As a graduate of West Point Cecil wanted a career in the military. He had grown up in small town Cuero, Texas. He attendended Texas A&M and then left to join the Army in WWII. He fought in the Battle of the Bulge as an infantryman, and then came back to the states and got an appointment to West Point. He was a bit older at that point than the other cadets, and he got to wear special insignia as a war veteran. He was incredibly shy, and very musical.
While on training in Myrtle Beach, SC he met my grandmother Wes Anderson at a USO type dance for the cadets. He had been hanging out at the record player looking at the music when one of the upper classman approached him and ordered him to dance. He looked around, saw grandma, and "figured she wouldn't bite." They danced that night and then began a long correspondence. We are lucky to still have these letters from him. Most are about his plans to try to get from New York to South Carolina, and are almost always thwarted and leaving him miserable. From his letters I gather they only saw each other 4 times before they were married.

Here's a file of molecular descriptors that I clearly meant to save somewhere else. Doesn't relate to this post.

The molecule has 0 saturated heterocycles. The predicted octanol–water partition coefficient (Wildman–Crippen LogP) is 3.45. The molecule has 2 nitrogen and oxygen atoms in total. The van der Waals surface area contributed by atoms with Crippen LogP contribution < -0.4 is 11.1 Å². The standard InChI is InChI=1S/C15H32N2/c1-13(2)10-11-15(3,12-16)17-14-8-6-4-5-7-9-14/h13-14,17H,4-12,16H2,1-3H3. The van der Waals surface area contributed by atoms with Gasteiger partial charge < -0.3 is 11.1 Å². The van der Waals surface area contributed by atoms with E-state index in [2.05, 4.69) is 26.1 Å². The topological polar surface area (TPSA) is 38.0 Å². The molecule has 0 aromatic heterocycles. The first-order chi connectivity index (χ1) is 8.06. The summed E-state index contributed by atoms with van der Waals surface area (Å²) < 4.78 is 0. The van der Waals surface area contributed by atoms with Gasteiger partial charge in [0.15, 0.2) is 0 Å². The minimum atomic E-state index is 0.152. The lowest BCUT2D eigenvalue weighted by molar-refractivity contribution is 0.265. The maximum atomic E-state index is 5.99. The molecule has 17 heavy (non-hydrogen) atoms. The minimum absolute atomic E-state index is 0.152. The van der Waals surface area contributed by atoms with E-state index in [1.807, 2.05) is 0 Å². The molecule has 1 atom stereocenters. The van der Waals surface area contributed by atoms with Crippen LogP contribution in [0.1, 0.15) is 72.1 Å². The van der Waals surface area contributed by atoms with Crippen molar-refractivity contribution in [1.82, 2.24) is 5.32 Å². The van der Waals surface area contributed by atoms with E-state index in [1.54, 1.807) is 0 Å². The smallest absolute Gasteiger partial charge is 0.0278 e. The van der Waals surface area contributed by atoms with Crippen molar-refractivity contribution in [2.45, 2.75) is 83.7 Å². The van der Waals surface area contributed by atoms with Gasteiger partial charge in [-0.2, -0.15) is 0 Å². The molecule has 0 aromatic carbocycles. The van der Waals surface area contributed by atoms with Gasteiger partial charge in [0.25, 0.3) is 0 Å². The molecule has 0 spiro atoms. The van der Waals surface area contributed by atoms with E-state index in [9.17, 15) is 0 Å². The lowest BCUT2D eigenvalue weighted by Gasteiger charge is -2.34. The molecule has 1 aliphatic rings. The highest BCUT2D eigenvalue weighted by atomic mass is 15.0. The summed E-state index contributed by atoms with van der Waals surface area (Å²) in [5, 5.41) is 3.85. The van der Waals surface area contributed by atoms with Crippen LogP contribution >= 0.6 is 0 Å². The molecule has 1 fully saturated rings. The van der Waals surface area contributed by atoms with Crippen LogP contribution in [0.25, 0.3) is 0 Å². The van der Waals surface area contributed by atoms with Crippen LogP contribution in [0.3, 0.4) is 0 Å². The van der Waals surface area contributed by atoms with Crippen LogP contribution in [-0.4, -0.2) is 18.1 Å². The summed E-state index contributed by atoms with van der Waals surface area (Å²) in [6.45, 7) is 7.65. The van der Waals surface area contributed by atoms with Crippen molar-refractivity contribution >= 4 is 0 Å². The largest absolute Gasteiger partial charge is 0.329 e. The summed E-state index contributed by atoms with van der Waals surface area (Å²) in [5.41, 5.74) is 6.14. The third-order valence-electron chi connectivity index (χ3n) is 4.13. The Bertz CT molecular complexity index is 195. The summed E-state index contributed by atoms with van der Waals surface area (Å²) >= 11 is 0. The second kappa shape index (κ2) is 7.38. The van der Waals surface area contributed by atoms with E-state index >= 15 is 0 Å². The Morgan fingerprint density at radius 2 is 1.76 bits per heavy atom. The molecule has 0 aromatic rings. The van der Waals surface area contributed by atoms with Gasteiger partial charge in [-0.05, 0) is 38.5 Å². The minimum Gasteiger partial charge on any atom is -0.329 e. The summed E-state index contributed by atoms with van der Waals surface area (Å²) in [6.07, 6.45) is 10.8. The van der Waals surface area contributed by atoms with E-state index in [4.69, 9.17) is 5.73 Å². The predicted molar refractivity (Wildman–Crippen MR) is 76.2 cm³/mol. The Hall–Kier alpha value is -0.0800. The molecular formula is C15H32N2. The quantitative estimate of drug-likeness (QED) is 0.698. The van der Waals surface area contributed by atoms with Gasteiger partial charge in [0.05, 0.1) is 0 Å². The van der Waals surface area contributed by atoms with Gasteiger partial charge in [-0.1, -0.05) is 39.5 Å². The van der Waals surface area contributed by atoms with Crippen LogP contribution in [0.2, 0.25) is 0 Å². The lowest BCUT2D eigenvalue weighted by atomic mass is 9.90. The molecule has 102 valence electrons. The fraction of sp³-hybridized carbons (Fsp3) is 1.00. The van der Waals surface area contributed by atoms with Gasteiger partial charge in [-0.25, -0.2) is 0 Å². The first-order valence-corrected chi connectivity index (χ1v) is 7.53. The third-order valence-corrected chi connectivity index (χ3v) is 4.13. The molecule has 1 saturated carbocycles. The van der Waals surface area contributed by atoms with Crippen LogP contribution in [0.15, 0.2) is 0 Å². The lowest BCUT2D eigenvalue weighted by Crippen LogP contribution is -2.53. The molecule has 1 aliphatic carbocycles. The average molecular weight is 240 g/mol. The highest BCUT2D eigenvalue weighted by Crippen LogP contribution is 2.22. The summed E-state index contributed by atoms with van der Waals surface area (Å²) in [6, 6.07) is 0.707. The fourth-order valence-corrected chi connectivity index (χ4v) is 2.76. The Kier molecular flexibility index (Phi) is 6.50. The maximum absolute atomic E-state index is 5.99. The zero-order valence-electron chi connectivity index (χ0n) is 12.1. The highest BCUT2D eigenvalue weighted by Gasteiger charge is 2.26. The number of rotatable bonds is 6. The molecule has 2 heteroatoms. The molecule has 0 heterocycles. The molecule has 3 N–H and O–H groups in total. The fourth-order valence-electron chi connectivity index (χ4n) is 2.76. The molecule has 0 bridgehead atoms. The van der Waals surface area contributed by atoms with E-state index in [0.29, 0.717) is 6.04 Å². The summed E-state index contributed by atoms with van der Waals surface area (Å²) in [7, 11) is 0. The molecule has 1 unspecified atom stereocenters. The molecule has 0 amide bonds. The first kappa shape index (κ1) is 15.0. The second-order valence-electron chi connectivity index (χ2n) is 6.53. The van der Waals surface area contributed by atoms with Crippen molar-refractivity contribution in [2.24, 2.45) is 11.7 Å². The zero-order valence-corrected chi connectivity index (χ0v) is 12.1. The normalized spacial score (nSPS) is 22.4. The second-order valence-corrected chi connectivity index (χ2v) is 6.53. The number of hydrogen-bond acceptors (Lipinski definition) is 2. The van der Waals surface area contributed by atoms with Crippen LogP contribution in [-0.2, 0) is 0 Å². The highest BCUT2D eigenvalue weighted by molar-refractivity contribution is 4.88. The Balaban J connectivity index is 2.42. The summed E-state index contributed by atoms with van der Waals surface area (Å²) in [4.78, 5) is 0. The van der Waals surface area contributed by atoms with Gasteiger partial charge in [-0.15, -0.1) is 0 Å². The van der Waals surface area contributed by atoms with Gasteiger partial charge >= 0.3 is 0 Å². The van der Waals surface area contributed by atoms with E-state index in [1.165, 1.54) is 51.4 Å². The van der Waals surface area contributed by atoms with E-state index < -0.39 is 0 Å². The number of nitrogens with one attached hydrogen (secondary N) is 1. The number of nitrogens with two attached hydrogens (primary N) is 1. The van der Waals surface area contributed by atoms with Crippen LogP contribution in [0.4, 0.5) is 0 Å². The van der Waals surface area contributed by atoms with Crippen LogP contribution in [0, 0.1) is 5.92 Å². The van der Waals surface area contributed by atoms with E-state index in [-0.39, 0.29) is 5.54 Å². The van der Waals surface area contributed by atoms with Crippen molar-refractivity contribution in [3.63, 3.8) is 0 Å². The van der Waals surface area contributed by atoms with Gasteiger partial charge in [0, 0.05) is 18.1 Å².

After they were married they were stationed at Fort Benning, GA where my mother was born.
In late July, early August of that year he was sent to Korea to fight. On August 15, 1950 on Hill 303 he was captured along with about 40 men and marched by the Koreans. He was tied together with the other men by commo wire. At some point in the next three days he and two other men (as we have now been told) managed to escape, and tried to get back down the hill to the Americans. They were captured and executed. A day or so later the other men were lined up and shot as the Americans advanced up the hill. A few men survived to identify the captors, but no one was convicted of a war crime.
Many great men and women in our family have served our country through the various wars, whether on the ground, or behind the scenes. Our family is proud of all the generations of soldiers, and remember those today that were killed while serving.